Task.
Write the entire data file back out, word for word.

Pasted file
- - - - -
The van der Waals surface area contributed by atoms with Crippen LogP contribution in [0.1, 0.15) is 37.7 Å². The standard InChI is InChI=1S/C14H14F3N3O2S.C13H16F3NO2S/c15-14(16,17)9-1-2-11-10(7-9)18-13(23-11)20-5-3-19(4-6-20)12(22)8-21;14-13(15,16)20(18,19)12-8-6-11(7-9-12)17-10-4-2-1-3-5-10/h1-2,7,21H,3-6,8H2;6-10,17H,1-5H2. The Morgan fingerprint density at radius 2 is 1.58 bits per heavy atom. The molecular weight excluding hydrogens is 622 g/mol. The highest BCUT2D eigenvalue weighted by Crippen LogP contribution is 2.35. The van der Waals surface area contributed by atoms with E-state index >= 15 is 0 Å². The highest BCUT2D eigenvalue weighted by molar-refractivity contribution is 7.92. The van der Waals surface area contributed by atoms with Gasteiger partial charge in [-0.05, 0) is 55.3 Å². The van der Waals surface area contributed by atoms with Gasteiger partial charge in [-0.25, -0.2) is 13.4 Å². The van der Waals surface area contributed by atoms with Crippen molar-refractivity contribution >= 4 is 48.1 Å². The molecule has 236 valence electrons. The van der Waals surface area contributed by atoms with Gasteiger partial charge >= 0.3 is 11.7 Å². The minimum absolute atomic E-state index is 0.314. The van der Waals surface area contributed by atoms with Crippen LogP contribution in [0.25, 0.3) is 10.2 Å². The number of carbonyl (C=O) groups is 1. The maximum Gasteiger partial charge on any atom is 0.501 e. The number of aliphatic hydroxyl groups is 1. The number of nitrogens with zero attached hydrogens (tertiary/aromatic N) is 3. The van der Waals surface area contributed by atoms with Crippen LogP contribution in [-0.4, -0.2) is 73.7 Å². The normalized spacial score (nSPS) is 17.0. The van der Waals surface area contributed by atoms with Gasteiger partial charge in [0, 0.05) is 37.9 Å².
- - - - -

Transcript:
The van der Waals surface area contributed by atoms with Crippen LogP contribution in [0.1, 0.15) is 37.7 Å². The standard InChI is InChI=1S/C14H14F3N3O2S.C13H16F3NO2S/c15-14(16,17)9-1-2-11-10(7-9)18-13(23-11)20-5-3-19(4-6-20)12(22)8-21;14-13(15,16)20(18,19)12-8-6-11(7-9-12)17-10-4-2-1-3-5-10/h1-2,7,21H,3-6,8H2;6-10,17H,1-5H2. The Morgan fingerprint density at radius 2 is 1.58 bits per heavy atom. The molecular weight excluding hydrogens is 622 g/mol. The highest BCUT2D eigenvalue weighted by Crippen LogP contribution is 2.35. The van der Waals surface area contributed by atoms with E-state index >= 15 is 0 Å². The highest BCUT2D eigenvalue weighted by molar-refractivity contribution is 7.92. The van der Waals surface area contributed by atoms with Gasteiger partial charge in [-0.05, 0) is 55.3 Å². The van der Waals surface area contributed by atoms with Gasteiger partial charge in [-0.25, -0.2) is 13.4 Å². The van der Waals surface area contributed by atoms with Crippen molar-refractivity contribution >= 4 is 48.1 Å². The molecule has 236 valence electrons. The van der Waals surface area contributed by atoms with Gasteiger partial charge >= 0.3 is 11.7 Å². The minimum absolute atomic E-state index is 0.314. The van der Waals surface area contributed by atoms with Crippen LogP contribution in [0.25, 0.3) is 10.2 Å². The number of carbonyl (C=O) groups is 1. The maximum Gasteiger partial charge on any atom is 0.501 e. The number of aliphatic hydroxyl groups is 1. The number of nitrogens with zero attached hydrogens (tertiary/aromatic N) is 3. The van der Waals surface area contributed by atoms with Crippen LogP contribution in [-0.4, -0.2) is 73.7 Å². The normalized spacial score (nSPS) is 17.0. The van der Waals surface area contributed by atoms with Gasteiger partial charge in [0, 0.05) is 37.9 Å².